Background: Although abnormalities in reward processing have been proposed to underlie attention-deficit/hyperactivity disorder (ADHD), this link has not been tested explicitly with neural probes.
Methods: This hypothesis was tested by using fMRI to compare neural activity within the striatum in individuals with ADHD and healthy controls during a reward-anticipation task that has been shown previously to produce reliable increases in ventral striatum activity in healthy adults and healthy adolescents. Eleven adolescents with ADHD (5 off medication and 6 medication-naïve) and 11 healthy controls (ages 12-17 y) were included. Groups were matched for age, gender, and intelligence quotient.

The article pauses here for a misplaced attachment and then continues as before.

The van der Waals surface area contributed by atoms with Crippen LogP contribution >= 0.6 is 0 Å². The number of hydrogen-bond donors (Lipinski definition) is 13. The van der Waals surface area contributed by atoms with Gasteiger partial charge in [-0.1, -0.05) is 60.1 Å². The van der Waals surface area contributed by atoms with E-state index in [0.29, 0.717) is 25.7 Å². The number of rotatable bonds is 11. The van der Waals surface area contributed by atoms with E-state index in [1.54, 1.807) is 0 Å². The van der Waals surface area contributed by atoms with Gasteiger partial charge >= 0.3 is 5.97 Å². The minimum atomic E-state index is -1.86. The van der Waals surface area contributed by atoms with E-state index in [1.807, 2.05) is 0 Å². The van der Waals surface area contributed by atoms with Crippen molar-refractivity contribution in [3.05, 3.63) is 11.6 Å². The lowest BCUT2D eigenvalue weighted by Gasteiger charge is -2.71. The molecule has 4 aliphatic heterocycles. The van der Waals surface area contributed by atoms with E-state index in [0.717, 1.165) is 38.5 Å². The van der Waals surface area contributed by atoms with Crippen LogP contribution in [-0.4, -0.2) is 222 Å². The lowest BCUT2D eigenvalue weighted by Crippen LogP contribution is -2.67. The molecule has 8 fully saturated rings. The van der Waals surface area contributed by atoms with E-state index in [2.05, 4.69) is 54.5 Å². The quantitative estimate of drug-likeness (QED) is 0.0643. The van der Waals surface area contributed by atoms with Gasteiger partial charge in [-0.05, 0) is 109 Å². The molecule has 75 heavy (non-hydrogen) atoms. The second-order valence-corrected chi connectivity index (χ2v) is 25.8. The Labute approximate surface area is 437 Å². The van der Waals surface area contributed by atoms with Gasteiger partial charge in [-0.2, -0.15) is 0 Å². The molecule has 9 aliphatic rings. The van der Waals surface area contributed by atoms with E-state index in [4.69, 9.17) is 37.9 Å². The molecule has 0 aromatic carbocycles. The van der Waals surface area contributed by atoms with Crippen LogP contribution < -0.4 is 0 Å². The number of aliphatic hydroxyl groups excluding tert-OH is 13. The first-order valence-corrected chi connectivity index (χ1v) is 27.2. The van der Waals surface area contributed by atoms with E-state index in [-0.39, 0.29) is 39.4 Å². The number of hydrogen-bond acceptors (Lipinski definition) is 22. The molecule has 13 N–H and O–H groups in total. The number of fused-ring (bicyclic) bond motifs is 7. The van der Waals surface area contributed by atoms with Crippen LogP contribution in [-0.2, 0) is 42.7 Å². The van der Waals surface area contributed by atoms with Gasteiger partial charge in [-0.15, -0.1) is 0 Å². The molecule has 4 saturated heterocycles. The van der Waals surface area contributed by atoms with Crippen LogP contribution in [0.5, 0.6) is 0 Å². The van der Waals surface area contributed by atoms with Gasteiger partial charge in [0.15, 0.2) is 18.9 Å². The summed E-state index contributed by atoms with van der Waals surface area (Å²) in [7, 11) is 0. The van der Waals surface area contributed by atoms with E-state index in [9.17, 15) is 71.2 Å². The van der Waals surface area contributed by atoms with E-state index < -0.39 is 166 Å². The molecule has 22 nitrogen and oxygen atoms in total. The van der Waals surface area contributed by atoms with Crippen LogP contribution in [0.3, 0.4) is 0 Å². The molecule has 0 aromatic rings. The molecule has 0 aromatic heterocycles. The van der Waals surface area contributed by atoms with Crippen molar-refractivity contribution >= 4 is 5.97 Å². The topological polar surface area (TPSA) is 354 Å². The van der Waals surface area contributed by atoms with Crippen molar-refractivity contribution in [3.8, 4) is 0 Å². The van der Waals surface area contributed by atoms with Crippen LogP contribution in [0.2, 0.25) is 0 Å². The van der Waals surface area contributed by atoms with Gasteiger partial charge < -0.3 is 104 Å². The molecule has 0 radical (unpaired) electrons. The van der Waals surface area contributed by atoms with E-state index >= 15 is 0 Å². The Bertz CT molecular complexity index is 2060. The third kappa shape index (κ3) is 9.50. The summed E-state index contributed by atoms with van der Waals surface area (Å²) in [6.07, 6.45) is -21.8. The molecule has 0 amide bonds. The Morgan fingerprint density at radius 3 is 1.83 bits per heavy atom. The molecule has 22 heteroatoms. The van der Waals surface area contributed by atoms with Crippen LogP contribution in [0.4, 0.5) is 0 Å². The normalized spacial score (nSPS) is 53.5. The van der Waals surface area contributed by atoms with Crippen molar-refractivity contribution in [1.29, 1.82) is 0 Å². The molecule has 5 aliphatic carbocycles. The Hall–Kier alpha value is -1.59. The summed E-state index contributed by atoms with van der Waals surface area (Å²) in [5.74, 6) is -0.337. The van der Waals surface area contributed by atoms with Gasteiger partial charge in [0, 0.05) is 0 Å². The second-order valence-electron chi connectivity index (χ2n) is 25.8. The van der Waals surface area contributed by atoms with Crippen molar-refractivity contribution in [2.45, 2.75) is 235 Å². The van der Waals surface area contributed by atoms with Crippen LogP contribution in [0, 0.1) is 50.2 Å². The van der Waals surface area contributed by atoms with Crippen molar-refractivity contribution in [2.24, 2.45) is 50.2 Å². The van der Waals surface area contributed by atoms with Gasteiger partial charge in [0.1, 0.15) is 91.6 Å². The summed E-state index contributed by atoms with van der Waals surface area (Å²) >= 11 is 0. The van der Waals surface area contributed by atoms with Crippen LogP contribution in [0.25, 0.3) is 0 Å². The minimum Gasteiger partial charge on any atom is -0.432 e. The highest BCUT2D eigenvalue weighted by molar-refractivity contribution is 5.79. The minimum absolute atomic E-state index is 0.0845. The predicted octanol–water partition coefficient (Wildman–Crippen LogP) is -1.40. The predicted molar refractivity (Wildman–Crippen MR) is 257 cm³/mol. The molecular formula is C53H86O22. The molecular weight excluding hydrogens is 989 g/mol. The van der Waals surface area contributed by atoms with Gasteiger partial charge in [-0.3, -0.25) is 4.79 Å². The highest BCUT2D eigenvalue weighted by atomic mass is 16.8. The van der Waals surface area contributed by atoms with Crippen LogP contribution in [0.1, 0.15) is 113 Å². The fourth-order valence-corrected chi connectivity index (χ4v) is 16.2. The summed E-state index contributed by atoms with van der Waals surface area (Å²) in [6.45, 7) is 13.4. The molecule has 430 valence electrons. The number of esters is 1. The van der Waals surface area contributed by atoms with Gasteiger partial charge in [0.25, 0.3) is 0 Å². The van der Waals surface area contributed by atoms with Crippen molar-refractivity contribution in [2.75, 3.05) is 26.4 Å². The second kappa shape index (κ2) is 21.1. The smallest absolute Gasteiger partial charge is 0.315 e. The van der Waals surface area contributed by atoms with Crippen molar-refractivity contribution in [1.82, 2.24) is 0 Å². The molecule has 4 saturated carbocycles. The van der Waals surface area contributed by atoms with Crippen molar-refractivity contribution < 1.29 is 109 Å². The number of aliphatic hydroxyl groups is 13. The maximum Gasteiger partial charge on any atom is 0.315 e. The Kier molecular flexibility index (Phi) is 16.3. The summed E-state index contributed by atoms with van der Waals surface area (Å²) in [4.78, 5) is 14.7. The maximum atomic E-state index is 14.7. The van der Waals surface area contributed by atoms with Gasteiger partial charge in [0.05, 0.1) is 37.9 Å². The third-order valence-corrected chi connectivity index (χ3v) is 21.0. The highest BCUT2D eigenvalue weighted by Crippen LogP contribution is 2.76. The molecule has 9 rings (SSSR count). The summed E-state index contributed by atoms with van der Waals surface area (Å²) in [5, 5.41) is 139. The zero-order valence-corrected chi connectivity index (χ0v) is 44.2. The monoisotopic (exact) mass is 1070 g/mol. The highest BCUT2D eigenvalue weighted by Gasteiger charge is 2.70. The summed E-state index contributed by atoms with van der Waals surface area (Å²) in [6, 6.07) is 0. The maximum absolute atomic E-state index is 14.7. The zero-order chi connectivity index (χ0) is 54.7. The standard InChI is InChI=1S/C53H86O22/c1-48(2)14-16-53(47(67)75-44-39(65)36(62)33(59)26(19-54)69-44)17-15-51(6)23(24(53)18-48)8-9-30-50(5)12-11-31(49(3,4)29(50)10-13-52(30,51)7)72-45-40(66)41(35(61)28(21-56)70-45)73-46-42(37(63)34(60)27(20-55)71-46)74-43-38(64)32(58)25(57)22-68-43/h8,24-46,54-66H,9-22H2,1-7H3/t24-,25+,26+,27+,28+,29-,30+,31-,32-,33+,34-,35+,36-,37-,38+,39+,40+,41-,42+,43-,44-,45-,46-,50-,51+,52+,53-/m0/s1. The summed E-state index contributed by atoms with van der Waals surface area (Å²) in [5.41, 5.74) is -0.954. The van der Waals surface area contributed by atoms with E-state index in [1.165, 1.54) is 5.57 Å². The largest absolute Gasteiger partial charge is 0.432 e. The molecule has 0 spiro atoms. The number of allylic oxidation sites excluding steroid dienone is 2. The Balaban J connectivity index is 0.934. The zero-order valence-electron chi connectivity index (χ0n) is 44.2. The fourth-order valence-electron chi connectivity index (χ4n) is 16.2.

Results: We found reduced ventral striatal activation in adolescents with ADHD during reward anticipation, relative to healthy controls. Moreover, ventral striatal activation was negatively correlated with parent-rated hyperactive/impulsive symptoms across the entire sample.
Conclusions: These findings provide neural evidence that symptoms of ADHD, and impulsivity or hyperactivity in particular, may involve diminished reward anticipation, in addition to commonly observed executive dysfunction.